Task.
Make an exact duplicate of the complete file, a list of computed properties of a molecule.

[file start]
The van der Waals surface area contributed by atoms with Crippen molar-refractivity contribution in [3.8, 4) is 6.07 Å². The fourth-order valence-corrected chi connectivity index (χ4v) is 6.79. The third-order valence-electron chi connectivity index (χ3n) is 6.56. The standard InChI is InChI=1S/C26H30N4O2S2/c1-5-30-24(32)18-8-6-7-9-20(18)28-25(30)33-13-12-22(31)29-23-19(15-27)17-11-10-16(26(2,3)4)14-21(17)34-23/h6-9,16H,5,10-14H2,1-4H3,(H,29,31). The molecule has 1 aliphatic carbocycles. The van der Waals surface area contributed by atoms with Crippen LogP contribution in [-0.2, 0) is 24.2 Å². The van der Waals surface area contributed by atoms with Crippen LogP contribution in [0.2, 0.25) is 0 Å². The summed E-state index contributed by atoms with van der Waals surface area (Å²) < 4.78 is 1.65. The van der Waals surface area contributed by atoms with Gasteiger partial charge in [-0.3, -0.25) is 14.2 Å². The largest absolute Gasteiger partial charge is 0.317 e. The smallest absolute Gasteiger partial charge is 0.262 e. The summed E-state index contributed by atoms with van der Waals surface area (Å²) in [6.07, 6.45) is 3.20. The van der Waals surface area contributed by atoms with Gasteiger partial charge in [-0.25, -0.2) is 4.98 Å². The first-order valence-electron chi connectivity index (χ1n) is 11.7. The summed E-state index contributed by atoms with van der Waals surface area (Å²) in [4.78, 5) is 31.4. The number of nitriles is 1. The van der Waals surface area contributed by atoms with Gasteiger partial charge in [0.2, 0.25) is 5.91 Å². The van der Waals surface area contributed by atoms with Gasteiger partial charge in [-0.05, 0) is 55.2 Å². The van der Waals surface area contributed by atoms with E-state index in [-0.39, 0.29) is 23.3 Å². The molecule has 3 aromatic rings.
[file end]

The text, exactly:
The van der Waals surface area contributed by atoms with Crippen molar-refractivity contribution in [3.8, 4) is 6.07 Å². The fourth-order valence-corrected chi connectivity index (χ4v) is 6.79. The third-order valence-electron chi connectivity index (χ3n) is 6.56. The standard InChI is InChI=1S/C26H30N4O2S2/c1-5-30-24(32)18-8-6-7-9-20(18)28-25(30)33-13-12-22(31)29-23-19(15-27)17-11-10-16(26(2,3)4)14-21(17)34-23/h6-9,16H,5,10-14H2,1-4H3,(H,29,31). The molecule has 1 aliphatic carbocycles. The van der Waals surface area contributed by atoms with Crippen LogP contribution in [-0.2, 0) is 24.2 Å². The van der Waals surface area contributed by atoms with Crippen LogP contribution in [0.2, 0.25) is 0 Å². The summed E-state index contributed by atoms with van der Waals surface area (Å²) < 4.78 is 1.65. The van der Waals surface area contributed by atoms with Gasteiger partial charge in [-0.3, -0.25) is 14.2 Å². The largest absolute Gasteiger partial charge is 0.317 e. The smallest absolute Gasteiger partial charge is 0.262 e. The summed E-state index contributed by atoms with van der Waals surface area (Å²) in [6.07, 6.45) is 3.20. The van der Waals surface area contributed by atoms with Gasteiger partial charge in [-0.25, -0.2) is 4.98 Å². The first-order valence-electron chi connectivity index (χ1n) is 11.7. The summed E-state index contributed by atoms with van der Waals surface area (Å²) in [4.78, 5) is 31.4. The number of nitriles is 1. The van der Waals surface area contributed by atoms with Gasteiger partial charge in [0.2, 0.25) is 5.91 Å². The van der Waals surface area contributed by atoms with Gasteiger partial charge in [-0.05, 0) is 55.2 Å². The van der Waals surface area contributed by atoms with E-state index in [-0.39, 0.29) is 23.3 Å². The molecule has 3 aromatic rings.